27 NOVEMBER 1915, Page 12



SIR,—As one who has devoted the greater part of his life to the promotion of temperance reform, may I be permitted to thank you for discussing in your widely read pages this most pressing social problem, and for the courage with which you have handled one of the most difficult questions of the day P I am Hot, however, one of those who believe that the Kingdom of Heaven can be taken by violence, or that men or women

can be made virtuous by Act of Parliament. "Human nature," as Sam Slick used to say, is too deeply ingrained for tricks of this kind, and " a man convinced against his will is of his own opinion still." Acts of Parliament can but register the high-water mark of public opinion; and upon the portals of the House of Commons should be written in letters of gold: "The Function of Legislation is to Make it Easy to Do Right, and Difficult to Do Wrong." The nationalization of the drink traffic is for the present, at all events, a thing out- side of practical politics. Its " pros" and "cons" have scarcely even been considered, and the financial operations involved could not be contemplated during the period of the present war. The elimination of the "stimulus of private profit" from the sale of intoxicants is a consummation most eagerly to be desired; but the substitution of the "stimulus of public profit" might well prove a remedy worse than the disease.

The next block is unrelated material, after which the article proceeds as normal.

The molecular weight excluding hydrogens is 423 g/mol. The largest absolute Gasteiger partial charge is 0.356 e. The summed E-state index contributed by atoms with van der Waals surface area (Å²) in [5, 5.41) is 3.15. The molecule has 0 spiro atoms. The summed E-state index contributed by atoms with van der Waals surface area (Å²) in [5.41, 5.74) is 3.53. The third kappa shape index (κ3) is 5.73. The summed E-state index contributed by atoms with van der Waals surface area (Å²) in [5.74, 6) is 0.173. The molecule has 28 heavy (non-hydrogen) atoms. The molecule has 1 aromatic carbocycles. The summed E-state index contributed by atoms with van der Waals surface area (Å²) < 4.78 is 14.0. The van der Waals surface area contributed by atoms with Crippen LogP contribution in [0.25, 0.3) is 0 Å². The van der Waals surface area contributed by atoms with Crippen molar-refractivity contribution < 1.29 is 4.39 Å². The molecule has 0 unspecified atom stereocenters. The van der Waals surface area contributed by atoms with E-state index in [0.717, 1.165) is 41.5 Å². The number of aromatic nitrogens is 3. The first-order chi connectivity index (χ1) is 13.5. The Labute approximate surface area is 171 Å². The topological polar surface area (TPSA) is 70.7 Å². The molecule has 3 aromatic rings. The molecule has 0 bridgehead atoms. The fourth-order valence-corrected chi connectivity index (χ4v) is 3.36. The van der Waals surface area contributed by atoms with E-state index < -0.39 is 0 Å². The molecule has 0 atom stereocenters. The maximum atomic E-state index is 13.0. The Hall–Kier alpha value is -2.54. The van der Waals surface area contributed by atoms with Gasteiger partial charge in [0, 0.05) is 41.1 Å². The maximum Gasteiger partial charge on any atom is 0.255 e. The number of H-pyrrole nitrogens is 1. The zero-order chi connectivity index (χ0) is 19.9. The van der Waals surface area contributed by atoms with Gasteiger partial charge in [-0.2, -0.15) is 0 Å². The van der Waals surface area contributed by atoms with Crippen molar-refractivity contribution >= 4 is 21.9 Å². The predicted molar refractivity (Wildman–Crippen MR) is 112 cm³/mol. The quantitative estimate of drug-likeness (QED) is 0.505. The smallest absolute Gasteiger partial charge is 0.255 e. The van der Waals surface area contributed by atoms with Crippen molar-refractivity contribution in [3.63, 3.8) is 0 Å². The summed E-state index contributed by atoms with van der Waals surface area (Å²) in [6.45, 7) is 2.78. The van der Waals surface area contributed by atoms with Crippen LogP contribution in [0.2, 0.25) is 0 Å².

There are many steps in the direction of State interference to be taken before "nationalization " comes into consideration at all. (1) The reduction of the present surplusage of licences has to be continued, and the act of 1904 must be stiffened and extended. The present extinction of a thousand licences per annum should be doubled or trebled, and the levies for this purpose be correspondingly enlarged. (2) All new licences should be made subject to the direct veto of the districts con- cerned, and all districts should be given the power of voting their own deliverance from the intolerable dominion of strong drink. By snob an adoption of General Joffre's principle of "nibbling" we should prepare the way for the ultimate clAdcle. (3) Meanwhile, to hasten this process the existing taxation on alcoholic liquors should be doubled, and as far as possible should be graduated in proportion to their alcoholic strength. As a measure of war economy such action would leave little to be desired, whilst self-indulgence would be penalized for the benefit of the community at large. (4) The whole country should be forthwith declared to be a "restriction-area," with the non-treating clause especially enforced. (5) Lastly, and best of all, every loyal patriot should be forthwith summoned to follow the notable example of their Majesties the King and Queen to abstain from all intoxicants during the period of the present war, and to use their utmost influence to induce their friends to do the same. Then the temperanoe fires which have been too long smouldering, drenched with the cold water of party polities, will burst into a blaze. And such a conflagration shall be kindled for the combustion of the devil and all his works as with God's blessing shall never be put out.—I am, Sir, &c., ARNOLD F, HILLS. Hammel:field, Pcnshurst, Kent.